Slit scan photography is a technique where a slowly moving shutter is used. When combined with subject movement, this can result in quite abstract images where the subject becomes stretched out over the photo.
I covered how to create a slit scan style photo of an object rotating on a turntable in my post Slit Scan Object Photography How To. At the time I wrote that article, I didn't have a camera that could record video. I now do, and have found that using video greatly speeds up the process of recording the needed images.
For the slit scan style photo of an object, you would normally take a photo, rotate the object a small amount, take another photo, rotate, etc. You would end up taking around 360 photos (one per each degree of rotation) or maybe even 720 photos (one per each half degree of rotation).
Taking these photos takes quite a bit of time. Video is essentially taking lots of photos, very quickly. With a camera that can record video at 30FPS (Frames per second), you can take the equivalent of 360 photos in just 12 seconds. You can then extract all the frames (photos) from the video.
For taking video of a rotating object to convert into a slit scan image, you will need to use continuous lighting rather than flash. Sunlight may work fine, though for my images I used a small LED light panel. (I would have quite liked to try having a spotlight on the background as well, but I don't have a spotlight).
Start recording the video and then slowly rotate the item on the turntable. The length of video you record is dependent on the pixel height of the final image.
For example, my camera records video at 1920px x 1080px and 30 frames per second (1080p30). The slit scan technique uses 1 image per 1 pixel strip. So for a portrait orientated photo, I need 1920 images. 1920 divided by 30 gives 64, so I need at least 64 seconds of video.
Of course, you don't need to stick at the size your camera records video at. If I was planning to resize the images later to 500px high, I would only need to take 17 seconds of video (500/30 = 16⅔).
Once you've taken the video, transfer it across to your computer. There will likely be a few seconds at the start of the video where you're moving from behind the camera to the turntable to start moving it. You probably don't want these frames included in the final image. So open the video and watch the start, making a note of how many seconds into the video you start turning the turntable.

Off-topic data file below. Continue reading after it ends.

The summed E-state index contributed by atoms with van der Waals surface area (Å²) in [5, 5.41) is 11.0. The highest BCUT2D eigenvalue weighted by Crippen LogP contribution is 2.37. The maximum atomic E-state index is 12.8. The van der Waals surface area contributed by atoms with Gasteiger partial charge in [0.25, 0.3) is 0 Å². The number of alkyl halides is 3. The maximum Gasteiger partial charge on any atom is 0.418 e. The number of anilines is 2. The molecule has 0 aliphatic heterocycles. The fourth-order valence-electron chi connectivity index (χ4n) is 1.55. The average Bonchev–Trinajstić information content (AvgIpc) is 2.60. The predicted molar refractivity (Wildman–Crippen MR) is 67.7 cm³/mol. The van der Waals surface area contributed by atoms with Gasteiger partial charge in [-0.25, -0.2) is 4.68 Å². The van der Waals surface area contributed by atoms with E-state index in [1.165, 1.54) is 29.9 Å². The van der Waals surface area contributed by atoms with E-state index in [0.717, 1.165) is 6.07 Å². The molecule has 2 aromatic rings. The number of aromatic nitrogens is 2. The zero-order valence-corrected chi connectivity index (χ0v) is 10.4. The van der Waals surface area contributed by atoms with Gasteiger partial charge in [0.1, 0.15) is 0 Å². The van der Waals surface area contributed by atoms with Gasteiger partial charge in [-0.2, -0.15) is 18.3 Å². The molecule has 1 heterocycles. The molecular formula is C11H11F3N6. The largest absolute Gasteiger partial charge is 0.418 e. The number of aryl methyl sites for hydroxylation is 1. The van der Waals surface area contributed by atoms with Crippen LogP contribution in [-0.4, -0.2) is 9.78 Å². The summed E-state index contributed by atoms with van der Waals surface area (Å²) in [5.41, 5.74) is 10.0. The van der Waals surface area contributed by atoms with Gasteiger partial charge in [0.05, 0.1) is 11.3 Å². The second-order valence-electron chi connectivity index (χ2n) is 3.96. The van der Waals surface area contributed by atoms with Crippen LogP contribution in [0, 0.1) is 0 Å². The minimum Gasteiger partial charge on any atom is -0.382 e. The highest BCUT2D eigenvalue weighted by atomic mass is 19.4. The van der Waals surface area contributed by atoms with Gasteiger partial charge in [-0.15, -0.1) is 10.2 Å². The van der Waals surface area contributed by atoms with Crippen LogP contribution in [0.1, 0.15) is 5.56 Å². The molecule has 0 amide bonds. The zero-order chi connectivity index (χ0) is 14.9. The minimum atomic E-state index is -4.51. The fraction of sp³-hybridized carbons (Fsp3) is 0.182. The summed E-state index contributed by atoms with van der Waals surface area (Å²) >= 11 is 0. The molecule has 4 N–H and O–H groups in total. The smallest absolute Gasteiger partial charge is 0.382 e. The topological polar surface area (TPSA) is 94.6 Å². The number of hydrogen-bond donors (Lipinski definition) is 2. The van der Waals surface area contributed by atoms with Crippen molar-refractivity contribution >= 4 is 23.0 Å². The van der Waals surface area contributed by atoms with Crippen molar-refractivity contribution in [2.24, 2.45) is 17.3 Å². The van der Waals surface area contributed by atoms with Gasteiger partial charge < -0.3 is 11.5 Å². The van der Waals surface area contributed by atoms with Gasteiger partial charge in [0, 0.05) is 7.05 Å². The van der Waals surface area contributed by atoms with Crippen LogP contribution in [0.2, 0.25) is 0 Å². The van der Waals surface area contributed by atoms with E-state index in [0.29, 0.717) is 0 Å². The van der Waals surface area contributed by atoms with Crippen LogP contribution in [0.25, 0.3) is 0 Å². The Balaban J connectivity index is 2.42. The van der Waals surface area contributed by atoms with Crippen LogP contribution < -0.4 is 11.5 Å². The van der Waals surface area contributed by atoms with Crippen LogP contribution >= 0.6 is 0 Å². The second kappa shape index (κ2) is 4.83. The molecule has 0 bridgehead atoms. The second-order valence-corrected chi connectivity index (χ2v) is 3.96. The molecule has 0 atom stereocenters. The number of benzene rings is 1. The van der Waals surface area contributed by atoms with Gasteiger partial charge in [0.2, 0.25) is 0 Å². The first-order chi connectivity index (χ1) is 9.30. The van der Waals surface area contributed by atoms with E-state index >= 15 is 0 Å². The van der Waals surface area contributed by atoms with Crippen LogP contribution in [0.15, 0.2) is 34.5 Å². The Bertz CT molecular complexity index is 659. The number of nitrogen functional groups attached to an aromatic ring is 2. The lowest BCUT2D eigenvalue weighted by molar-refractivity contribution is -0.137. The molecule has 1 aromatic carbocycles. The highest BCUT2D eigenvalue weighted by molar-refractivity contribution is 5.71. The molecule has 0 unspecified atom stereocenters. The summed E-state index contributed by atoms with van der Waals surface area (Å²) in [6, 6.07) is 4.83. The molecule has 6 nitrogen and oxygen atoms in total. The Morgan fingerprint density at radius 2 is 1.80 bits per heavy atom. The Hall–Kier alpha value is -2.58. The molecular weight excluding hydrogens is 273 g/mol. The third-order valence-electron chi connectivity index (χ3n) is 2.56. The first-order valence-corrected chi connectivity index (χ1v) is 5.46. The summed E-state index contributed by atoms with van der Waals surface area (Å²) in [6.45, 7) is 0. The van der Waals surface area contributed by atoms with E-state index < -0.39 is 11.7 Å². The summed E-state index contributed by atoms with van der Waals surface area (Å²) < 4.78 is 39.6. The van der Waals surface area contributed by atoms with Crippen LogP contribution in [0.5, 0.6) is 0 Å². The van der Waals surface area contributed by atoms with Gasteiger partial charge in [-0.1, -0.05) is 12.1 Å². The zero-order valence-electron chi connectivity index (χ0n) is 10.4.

Now we need to extract the frames from the video. There is a good description of a variety of techniques you can use to do this here: How to Extract Image Frames from a Video File. I used the ffmpeg command method:
"C:\path\to\ffmpeg.exe" -i "F:\path\to\video\videofile.MOV" -ss 3 -t 64 -f image2 -sameq -vcodec mjpeg "F:\path\to\where\images\should\be\saved\img-%04d.jpg"
The above command extracts images starting from three seconds into the video (
-ss 3) and will stop after 87 seconds (
-t 64). The files will be saved with a 4 digit zero padded number (
img-%04d.jpg), e.g. img-0001.jpg, img-0002.jpg etc.
If you shot your video in portrait orientation, you will probably find that the frames have been extracted in landscape orientation. In this case you will need to rotate them all anti-clockwise to correct the orientation. In Windows this can be done by selecting all the images, then right-clicking and choosing 'Rotate counterclockwise' from the menu that pops up.
When you have your photos extracted from the video, the rest of the process is the same as described in my previous article. Just pull the folder into the image-slicer.cmd file, and wait for it to process all the images.
There is one (slightly) negative point of using video over shooting separate photos that I have noticed in my images. It is more difficult to continuously rotate the turntable than it is to turn it only a small amount. This results in slight wobbles in the slit scan images as the turntable wobbles slightly and speed changes as I turn it.
This is mostly down to my turntable not being particularly smooth. Ideally you would have a motorized turntable that moves at a very slow constant speed. I don't think it detracts from the image much, and in some cases could actually be thought of as an interesting effect.